5 signs your relationship is stuck in a rut, according to psychology

We know that all relationships go through ups and downs. But what if yours feels like it’s stuck somewhere in between?

It’s not that there is anything terribly wrong, but neither does it feel fully satisfying either.

If this sounds familiar then it seems like you may be trapped in a relationship rut.

Here are the biggest signs to watch out for…

1) You don’t have a lot to talk about anymore

We hear all the time how poor communication can spell the death of a relationship.

But that doesn’t just mean telling each other the truth about how you feel or not arguing all the time.

Often, communication can peter out without us even noticing.

You may feel like you have very little left to discuss, so you both quietly withdraw.

As you do relationship intimacy can suffer as a consequence.

When you do talk, it’s never deep conversations.

Unfortunately, when communication decreases, misunderstandings can increase. So, watch out for this warning sign.

The distance may slowly grow between you and leave you feeling bored as you become more disconnected.

The real culprit is often down to the next sign on our list.

2) You aren’t creating new experiences together

Let’s face it, relationships aren’t always going to be a non-stop roller coaster ride of fun.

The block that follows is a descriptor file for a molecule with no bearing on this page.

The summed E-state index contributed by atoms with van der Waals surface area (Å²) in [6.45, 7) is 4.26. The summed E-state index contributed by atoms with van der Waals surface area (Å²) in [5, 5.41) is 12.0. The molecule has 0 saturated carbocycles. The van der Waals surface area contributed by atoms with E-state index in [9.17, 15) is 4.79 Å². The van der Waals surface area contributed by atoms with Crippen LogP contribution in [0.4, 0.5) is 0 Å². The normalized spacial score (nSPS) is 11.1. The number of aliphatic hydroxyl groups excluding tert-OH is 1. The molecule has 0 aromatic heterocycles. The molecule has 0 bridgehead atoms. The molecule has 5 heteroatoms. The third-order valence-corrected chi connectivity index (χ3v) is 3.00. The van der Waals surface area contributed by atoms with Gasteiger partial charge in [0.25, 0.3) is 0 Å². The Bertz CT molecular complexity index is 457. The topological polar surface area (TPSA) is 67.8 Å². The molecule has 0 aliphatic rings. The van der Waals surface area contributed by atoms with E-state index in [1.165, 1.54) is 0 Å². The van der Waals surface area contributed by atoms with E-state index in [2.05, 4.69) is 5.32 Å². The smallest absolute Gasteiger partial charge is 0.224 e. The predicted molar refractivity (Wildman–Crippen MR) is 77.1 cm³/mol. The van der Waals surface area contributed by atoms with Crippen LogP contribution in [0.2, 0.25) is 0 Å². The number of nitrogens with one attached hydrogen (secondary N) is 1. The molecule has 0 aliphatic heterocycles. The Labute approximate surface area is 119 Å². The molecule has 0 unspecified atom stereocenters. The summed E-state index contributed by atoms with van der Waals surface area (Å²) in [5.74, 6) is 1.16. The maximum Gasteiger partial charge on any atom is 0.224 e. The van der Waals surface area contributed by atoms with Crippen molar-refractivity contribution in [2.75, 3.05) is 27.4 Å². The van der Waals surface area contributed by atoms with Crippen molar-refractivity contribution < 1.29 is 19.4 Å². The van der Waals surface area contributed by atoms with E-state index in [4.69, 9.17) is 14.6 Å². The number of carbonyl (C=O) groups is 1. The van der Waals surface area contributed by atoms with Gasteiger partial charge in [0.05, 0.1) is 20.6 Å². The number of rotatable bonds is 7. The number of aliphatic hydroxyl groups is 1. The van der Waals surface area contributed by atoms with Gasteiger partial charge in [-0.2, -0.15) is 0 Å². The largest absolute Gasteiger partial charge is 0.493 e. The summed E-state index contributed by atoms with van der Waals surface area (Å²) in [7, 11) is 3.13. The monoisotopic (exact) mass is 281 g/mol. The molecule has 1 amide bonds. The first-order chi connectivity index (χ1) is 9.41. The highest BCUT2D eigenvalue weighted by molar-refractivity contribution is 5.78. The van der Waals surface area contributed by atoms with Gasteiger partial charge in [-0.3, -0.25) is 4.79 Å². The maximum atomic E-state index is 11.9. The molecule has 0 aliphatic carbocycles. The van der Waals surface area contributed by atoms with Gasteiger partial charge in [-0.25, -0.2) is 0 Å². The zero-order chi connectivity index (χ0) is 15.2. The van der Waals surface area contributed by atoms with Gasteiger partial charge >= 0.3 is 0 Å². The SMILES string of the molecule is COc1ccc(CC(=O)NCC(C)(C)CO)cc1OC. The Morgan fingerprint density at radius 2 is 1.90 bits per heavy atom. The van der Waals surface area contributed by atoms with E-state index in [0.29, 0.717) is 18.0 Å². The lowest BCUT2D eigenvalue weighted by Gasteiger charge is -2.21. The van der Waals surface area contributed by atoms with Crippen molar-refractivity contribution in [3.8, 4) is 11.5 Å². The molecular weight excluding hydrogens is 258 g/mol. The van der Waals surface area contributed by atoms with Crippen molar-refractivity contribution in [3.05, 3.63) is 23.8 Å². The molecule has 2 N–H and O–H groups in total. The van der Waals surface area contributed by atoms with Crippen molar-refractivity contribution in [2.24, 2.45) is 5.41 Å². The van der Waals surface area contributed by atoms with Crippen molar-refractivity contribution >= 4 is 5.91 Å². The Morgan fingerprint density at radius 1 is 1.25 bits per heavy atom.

There are bound to be low points and lulls alongside good times and highs.

The tricky part is that as your relationship settles down from the honeymoon phase, strong hormones are no longer driving intense feelings.

As we start to fall into a more predictable routine it can help to bring a sense of safety and security to the relationship.

The downside is that it can also begin to feel more monotonous.

We have to continuously inject fun into our relationship by consciously creating new memories together, experiencing new things with one another, and broadening our horizons as a couple.

Much like on an individual level, to stop ourselves from getting stuck it’s all about striking a balance between comfort and growth.

3) Your sex life isn’t what it once was

Let’s clear one thing up straight away. It’s perfectly natural for couples to find their sex life ebbs and flows, particularly in long-term relationships.

That might be in both quality and quantity of sex.

The thing about desire is that it rests on longing. Once we’ve obtained the object of our desire, we may find it loses some of its appeal.

Now if that sounds pretty depressing, don’t worry. There is a trick to maintaining this novelty, even when you know your partner so well.

As Belgian psychotherapist and writer Esther Perel explains, it’s about walking a tightrope between togetherness and separateness.

“Love rests on two pillars: surrender and autonomy. Our need for togetherness exists alongside our need for separateness. One does not exist without the other. With too much distance, there can be no connection. But too much merging eradicates the separateness of two distinct individuals. Then there is nothing more to transcend, no bridge to walk on, no one to visit on the other side, no other internal world to enter. When people become fused — when two become one — connection can no longer happen. There is no one to connect with. Thus separateness is a precondition for connection: this is the essential paradox of intimacy and sex.”

Keeping things fresh relies on maintaining just enough distance and mystery to be able to desire the other person.

That’s why having your own independence and interests alongside your relationship always pays off.

4) You’ve lost your sense of identity

Some couples become so close that they can’t remember who they are as an individual anymore.